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Cremations now account for over 50% of deaths in the United States. Families that opt for this method of disposition typically receive their loved one's cremated remains after the funeral, and store them in an urn or other container, or spread them in a meaningful location. However, "An estimated 1% of all cremation cases in the United States result in unclaimed cremated remains," or approximately 15,000 per year.
What are unclaimed remains, and how are they handled? While this is not a final fate many would wish for, it's important to know what can happen to remains when there is no plan, or no person, to lay them to final rest.
The term 'unclaimed remains' refers to the bodily remains of those who lack a family member or friend to receive them. Usually these remains belong to individuals who had little to no family, were estranged from their families, or who little was known about at the time of death.
For instance, a person who died while houseless may be difficult to identify after death if they were isolated from family and friends. Unidentified bodies often wait for an identifier to step forward, but bodies that have been in the morgue for longer than a month are typically buried or cremated. The opioid epidemic has contributed to more cases of unclaimed remains across the United States.
It is a sad reality that elders that outlive their family and friends often leave no one to mourn. Remains may go unclaimed when there are no close loved ones to take them on.
There is no universal standard for handling unclaimed remains. The procedure varies from state to state. After allowing a grace period for loved ones to claim the body, burial or cremation must take place.
In some states, unclaimed remains are cremated by default. This disposition is selected because it is the least expensive method of handling human remains. Other states, however, bury by default, as cremation contradicts the beliefs of certain religions, including Catholicism and Judaism.
If the remains were cremated, there are many potential places where remains will wait to be claimed, depending on the circumstances:
Worldwide, funeral homes, cemeteries, crematories, hospitals, and other institutions will initially use any available space to house unclaimed cremated remains. Unfortunately, far too many funeral homes, for example, have what's known internally as the "cremation closet"—a spot in a non-public area where unclaimed urns and temporary cremation containers are stored while the firm attempts to arrange pick-up or delivery of the cremated remains. Depending upon the number of sets in their possession, however, firms will also store unclaimed cremated remains in filing cabinets, basements, garages and even rented offsite storage units.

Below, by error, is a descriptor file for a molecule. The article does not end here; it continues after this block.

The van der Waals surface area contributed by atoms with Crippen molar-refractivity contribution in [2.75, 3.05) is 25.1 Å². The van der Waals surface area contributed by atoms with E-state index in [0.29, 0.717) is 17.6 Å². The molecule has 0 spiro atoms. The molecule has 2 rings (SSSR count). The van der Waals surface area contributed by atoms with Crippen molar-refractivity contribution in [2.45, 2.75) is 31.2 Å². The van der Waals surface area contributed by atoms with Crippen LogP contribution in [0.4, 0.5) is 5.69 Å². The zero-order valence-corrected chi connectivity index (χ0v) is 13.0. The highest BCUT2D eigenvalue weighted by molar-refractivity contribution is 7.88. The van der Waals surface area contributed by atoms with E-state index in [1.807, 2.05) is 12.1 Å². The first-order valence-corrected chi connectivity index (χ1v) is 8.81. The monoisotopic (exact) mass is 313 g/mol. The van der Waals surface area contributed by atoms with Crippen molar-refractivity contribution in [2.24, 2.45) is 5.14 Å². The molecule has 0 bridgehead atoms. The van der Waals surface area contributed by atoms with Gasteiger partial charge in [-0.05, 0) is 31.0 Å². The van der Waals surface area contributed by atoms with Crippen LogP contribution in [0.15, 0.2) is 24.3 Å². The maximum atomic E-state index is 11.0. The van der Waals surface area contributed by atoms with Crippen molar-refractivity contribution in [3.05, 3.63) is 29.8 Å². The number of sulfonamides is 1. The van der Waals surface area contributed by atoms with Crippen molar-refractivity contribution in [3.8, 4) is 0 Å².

While some cremated remains may be permanently stored, some funeral homes or county agencies will eventually scatter cremated remains, or bury them alongside other unclaimed remains in a shared grave.
Before decisions are made about unidentified or unclaimed remains, every effort will be made to reunite the body of a deceased individual with their family or other contact. The ultimate goal of any agency or business in possession of unclaimed remains is to return them to loved ones of the deceased.
When that is not possible, a decision will be made based on the individual funeral home or government agencies protocols and procedures. This often results in an impersonal final resting place for the remains of those who went unclaimed.
Funerals can be expensive. Though there are affordable options, such as direct cremation, these options may still be out of budget for families struggling to pay bills. When a family cannot afford to bury or cremate a loved one, it is possible to release the remains to the coroner's office for cremation. By doing this, the family relinquishes rights to the remains.
If the family wishes to take back possession of the cremated remains, they must complete paperwork with the coroner, and pay a fee to have them released. If the cremated remains go unclaimed, the county will likely bury them in a shared grave.
While there are people who have no preference for final disposition when they die, most would not choose to be among the thousands of unclaimed remains cases that occur each year. Planning and saving for funeral arrangements is the surest way to ensure final wishes are honored after death. Creating a will, engaging a funeral director with pre-planned arrangements, and entrusting affairs to a loved one or executor will ensure an individual that they are laid to rest in the manner and location they desire.
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